first_imgShare Facebook Twitter Google + LinkedIn Pinterest By Todd NeeleyDTN Staff ReporterOMAHA (DTN) — Bayer’s legal battle on glyphosate has headed north of the border as class-action lawsuits alleging the use of Roundup causes cancer, have been launched in Canada.The latest was filed on May 24 in Quebec, where dairy farmer Liliane Paquette is seeking $10 million in damages. The lawsuit said she was diagnosed with stage-four chronic lymphocytic leukemia, a type of non-Hodgkin’s lymphoma, in 2005. Paquette is the first plaintiff in the new lawsuit that alleges exposure to glyphosate, although she didn’t spray the product.In November 2018, Saskatchewan farmer Garry Gadd filed a class-action suit alleging the use of Roundup led to his non-Hodgkin’s lymphoma in 2014. CBC/ Radio Canada reported fewer than 12 plaintiffs have joined the class action that includes people who have sprayed the product.Bayer, which purchased Monsanto, recently lost three similar lawsuits in the United States.Most recently a California jury awarded $2.055 billion in damages to a couple that has battled cancer after decades of using the product. It’s the largest of three awards juries have handed out since Bayer acquired Monsanto last year.Both Canadian class actions allege the company knew about the potential dangers of glyphosate and didn’t take the proper actions to inform and protect the public.The latest lawsuit said Paquette was exposed to Roundup while living and working on her dairy from 1997 to 2005.“Although the Plaintiff did not apply Roundup to the fields (the plaintiff’s ex-boyfriend applied the Roundup), in her work on the farm, the plaintiff frequently handled Roundup and/or came into physical contact with crops that had been sprayed with Roundup,” the lawsuit said.“The plaintiff was also exposed to Roundup by living on the farm. The fields surrounding the farmhouse were sprayed with Roundup. When the windows of the farmhouse were open, the plaintiff would frequently breathe in Roundup.“In all of the circumstances of this case, the defendants applied callous and reckless disregard for the health and safety of the plaintiff. The defendants regularly risked the lives of those who used and/or were exposed to their Roundup products, including the plaintiff, with full knowledge of the dangers of these products.”HEALTH CANADA APPROVALIn January 2019, Health Canada completed a regulatory review of glyphosate. The agency concluded glyphosate was unlikely to pose a human cancer risk.In a statement to DTN, Bayer Canada said it continues to stand behind its product.“While we have great sympathy for the plaintiffs, glyphosate-based herbicides are not the cause of their illnesses and we will vigorously defend our products,” the company said.“Glyphosate has been extensively studied globally by scientists and regulators, and results from this research confirm it is not carcinogenic. We firmly stand behind the safety of glyphosate-based products and as a company devoted to life sciences, assure Canadians that their health and the environment are our top priority.”Agricultural crops genetically engineered to withstand glyphosate have greatly expanded the use of the chemistry since 1996. Glyphosate also is used in forestry, urban, lawn and garden applications. Bayer also had glyphosate in its portfolio before acquiring Monsanto.That broad use has drawn worldwide attention to the herbicide and its safety.Though glyphosate was developed by Monsanto, it is off patent and sold by many agriculture companies as one of the most widely used herbicides in the world. It came to market in 1974 under Monsanto’s Roundup label for control of perennial and annual weeds in non-crop and industrial areas.ROUNDUP EXPOSUREIn his lawsuit, Gadd said he was exposed to glyphosate while spraying Roundup with a 400-gallon tank and 40-foot boom. “Mist from the sprayer would get on Gadd as he sprayed which would be common for the class,” the lawsuit said.Similar to Paquette’s lawsuit, Gadd’s action alleges the company was negligent by not taking “reasonable care” in formulating, manufacturing and testing Roundup. In addition, Gadd alleges the company didn’t promote safe handling, continue to conduct ongoing tests and didn’t communicate health risks associated with Roundup.In her lawsuit, Paquette alleges the company was not forthcoming about the science related to glyphosate, and alleges Monsanto relied on ghostwritten studies.“In order to convince consumers, farmers, businesses, and government agencies everywhere that Roundup is safe, the defendants have also relied on ghostwritten studies,” the lawsuit said.“Since 2000, the defendants have ghostwritten and/or published multiple studies through companies such as Exponent, Inc. and the Canadian firm Intertek Group PLC, minimizing any safety concerns related to Roundup and its active ingredient, glyphosate. These studies were submitted to and relied upon by the public and government agencies, including the (Health Canada) agency, in assessing the safety of Roundup and glyphosate. Through these ghostwritten studies, the defendants have fraudulently represented that independent experts have concluded that Roundup and glyphosate are safe.“The defendants have known for decades that they are falsely proclaiming the safety of Roundup and glyphosate. Despite the defendants’ ability and means to investigate, study, and test their Roundup products and to provide adequate warnings of the risks associated with them, the defendants have failed to do so.”The Paquette lawsuit attempts to create a class that includes residents of Quebec who were diagnosed with non-Hodgkin’s lymphoma after having used and/or been exposed to Roundup starting in 1976.Todd Neeley can be reached at todd.neeley@dtn.comFollow him on Twitter @toddneeleyDTN(SK/CZ/ES)© Copyright 2019 DTN/The Progressive Farmer. All rights reserved.last_img read more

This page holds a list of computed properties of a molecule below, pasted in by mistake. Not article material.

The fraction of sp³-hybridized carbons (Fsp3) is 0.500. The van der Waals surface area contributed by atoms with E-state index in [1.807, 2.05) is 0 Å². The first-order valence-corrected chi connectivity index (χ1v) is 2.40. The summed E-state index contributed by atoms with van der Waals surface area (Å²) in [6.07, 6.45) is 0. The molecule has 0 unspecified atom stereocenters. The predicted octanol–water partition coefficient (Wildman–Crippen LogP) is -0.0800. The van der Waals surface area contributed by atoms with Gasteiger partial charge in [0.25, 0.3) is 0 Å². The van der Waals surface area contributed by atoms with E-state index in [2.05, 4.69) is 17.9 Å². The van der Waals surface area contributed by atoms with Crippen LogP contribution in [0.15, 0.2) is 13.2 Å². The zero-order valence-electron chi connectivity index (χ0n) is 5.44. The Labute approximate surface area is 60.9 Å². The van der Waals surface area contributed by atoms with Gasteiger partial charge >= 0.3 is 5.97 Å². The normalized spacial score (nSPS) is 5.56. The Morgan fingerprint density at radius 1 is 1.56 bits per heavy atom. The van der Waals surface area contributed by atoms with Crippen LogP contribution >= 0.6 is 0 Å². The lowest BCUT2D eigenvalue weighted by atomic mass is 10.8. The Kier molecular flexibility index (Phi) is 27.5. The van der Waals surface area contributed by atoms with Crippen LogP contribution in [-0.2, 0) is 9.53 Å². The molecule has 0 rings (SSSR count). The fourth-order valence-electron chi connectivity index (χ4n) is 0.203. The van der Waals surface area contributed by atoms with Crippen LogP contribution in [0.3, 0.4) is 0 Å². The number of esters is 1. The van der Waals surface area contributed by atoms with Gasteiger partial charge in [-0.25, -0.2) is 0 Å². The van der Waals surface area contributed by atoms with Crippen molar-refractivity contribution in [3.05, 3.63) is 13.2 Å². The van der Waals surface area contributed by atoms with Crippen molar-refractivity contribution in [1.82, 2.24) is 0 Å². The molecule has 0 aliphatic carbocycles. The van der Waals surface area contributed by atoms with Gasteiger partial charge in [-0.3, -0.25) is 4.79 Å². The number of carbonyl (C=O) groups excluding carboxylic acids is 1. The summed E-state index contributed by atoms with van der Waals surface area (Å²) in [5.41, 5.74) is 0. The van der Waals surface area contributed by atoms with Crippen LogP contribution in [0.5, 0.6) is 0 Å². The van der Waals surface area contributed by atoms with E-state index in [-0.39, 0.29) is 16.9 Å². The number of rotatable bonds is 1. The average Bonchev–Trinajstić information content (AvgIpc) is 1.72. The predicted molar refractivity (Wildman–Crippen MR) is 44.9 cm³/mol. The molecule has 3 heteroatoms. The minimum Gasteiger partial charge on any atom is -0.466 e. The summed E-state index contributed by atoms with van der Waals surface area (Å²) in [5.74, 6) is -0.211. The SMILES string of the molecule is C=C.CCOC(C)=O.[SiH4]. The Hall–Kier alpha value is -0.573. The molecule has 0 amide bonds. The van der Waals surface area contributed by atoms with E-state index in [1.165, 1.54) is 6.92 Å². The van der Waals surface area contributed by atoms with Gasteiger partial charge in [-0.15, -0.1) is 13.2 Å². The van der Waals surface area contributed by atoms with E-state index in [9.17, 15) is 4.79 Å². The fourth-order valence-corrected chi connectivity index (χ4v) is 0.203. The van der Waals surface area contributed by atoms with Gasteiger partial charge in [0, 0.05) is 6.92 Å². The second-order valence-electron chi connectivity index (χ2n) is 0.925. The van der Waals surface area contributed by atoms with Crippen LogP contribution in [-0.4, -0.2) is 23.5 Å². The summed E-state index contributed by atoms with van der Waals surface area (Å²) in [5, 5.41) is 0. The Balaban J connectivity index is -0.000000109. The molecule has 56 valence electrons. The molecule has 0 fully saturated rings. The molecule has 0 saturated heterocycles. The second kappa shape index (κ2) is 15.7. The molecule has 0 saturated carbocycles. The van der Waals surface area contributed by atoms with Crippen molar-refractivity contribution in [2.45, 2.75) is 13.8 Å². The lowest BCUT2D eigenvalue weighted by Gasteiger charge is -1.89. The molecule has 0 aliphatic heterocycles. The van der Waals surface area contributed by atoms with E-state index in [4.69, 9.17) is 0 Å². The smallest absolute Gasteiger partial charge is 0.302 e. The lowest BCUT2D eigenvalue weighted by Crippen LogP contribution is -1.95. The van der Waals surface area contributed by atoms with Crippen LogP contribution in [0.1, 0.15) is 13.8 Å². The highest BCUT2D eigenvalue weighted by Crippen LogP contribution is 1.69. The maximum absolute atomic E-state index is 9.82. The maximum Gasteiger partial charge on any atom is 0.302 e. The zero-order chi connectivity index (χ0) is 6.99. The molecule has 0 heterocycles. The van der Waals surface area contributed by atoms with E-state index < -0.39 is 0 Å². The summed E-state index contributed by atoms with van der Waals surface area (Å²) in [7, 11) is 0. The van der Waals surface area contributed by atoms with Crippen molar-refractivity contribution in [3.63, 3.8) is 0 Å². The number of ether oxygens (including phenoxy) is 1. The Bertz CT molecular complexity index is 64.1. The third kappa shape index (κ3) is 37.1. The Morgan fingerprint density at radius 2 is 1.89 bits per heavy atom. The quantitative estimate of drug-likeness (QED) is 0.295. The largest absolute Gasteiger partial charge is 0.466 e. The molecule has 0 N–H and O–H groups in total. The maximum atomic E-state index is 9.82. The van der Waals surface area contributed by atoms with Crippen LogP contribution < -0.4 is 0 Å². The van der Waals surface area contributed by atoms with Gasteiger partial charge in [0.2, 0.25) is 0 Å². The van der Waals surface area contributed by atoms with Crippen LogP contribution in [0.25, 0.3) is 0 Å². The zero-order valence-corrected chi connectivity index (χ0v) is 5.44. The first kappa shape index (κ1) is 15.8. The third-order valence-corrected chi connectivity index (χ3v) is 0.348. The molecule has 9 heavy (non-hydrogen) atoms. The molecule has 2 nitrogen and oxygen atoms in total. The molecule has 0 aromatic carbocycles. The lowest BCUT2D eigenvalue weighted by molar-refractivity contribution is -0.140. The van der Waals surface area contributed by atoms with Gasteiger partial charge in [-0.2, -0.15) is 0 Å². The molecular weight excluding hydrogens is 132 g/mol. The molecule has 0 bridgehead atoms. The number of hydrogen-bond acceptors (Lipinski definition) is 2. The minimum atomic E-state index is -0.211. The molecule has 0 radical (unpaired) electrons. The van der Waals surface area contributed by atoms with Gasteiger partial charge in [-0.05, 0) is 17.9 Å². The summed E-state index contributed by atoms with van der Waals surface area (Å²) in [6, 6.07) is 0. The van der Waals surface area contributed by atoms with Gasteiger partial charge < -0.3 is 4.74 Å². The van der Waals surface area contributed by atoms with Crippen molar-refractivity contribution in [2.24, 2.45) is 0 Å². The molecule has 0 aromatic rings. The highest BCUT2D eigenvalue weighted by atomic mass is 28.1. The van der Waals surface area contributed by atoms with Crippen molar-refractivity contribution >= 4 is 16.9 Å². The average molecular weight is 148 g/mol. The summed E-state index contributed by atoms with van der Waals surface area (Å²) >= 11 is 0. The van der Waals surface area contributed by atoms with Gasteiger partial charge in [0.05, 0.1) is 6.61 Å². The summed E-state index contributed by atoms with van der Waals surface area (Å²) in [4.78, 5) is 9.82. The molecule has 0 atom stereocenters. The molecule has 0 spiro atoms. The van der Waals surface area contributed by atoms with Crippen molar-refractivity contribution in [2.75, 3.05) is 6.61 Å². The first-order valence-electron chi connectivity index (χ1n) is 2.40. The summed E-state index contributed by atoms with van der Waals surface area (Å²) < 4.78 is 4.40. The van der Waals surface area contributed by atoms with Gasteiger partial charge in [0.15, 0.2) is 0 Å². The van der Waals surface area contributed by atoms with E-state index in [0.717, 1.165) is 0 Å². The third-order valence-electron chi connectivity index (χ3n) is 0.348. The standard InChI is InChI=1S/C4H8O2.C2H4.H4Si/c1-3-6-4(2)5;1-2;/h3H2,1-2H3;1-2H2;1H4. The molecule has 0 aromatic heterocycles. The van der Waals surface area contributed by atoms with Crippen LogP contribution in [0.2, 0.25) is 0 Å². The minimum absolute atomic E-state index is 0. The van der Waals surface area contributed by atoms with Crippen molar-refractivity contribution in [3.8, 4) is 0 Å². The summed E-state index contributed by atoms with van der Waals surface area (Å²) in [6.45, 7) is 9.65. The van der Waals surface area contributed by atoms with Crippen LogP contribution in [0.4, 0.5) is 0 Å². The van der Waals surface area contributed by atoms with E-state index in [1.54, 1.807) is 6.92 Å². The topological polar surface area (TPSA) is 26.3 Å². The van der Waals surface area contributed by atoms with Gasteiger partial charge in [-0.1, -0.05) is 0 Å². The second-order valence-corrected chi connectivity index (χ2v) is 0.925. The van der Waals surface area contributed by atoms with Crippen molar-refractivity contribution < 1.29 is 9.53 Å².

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South Africa inflict innings defeat on India